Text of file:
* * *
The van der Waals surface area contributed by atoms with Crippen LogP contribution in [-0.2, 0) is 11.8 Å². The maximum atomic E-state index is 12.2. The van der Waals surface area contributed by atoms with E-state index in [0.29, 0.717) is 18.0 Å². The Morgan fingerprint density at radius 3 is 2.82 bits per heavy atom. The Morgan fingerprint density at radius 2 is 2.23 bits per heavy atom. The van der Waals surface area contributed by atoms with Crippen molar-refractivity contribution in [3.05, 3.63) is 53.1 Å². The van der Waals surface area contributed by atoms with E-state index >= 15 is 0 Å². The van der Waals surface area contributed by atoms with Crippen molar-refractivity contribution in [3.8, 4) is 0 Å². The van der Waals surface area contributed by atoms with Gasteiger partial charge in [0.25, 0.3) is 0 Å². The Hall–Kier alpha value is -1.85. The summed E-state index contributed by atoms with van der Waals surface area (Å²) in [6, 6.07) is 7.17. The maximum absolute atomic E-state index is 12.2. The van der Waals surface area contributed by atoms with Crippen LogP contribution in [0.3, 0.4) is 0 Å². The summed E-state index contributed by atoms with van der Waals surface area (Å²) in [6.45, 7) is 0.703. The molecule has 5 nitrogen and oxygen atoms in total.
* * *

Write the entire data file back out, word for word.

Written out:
The van der Waals surface area contributed by atoms with Crippen LogP contribution in [-0.2, 0) is 11.8 Å². The maximum atomic E-state index is 12.2. The van der Waals surface area contributed by atoms with E-state index in [0.29, 0.717) is 18.0 Å². The Morgan fingerprint density at radius 3 is 2.82 bits per heavy atom. The Morgan fingerprint density at radius 2 is 2.23 bits per heavy atom. The van der Waals surface area contributed by atoms with Crippen molar-refractivity contribution in [3.05, 3.63) is 53.1 Å². The van der Waals surface area contributed by atoms with E-state index >= 15 is 0 Å². The van der Waals surface area contributed by atoms with Crippen molar-refractivity contribution in [3.8, 4) is 0 Å². The van der Waals surface area contributed by atoms with Gasteiger partial charge in [0.25, 0.3) is 0 Å². The Hall–Kier alpha value is -1.85. The summed E-state index contributed by atoms with van der Waals surface area (Å²) in [6, 6.07) is 7.17. The maximum absolute atomic E-state index is 12.2. The van der Waals surface area contributed by atoms with Crippen LogP contribution in [0.3, 0.4) is 0 Å². The summed E-state index contributed by atoms with van der Waals surface area (Å²) in [6.45, 7) is 0.703. The molecule has 5 nitrogen and oxygen atoms in total.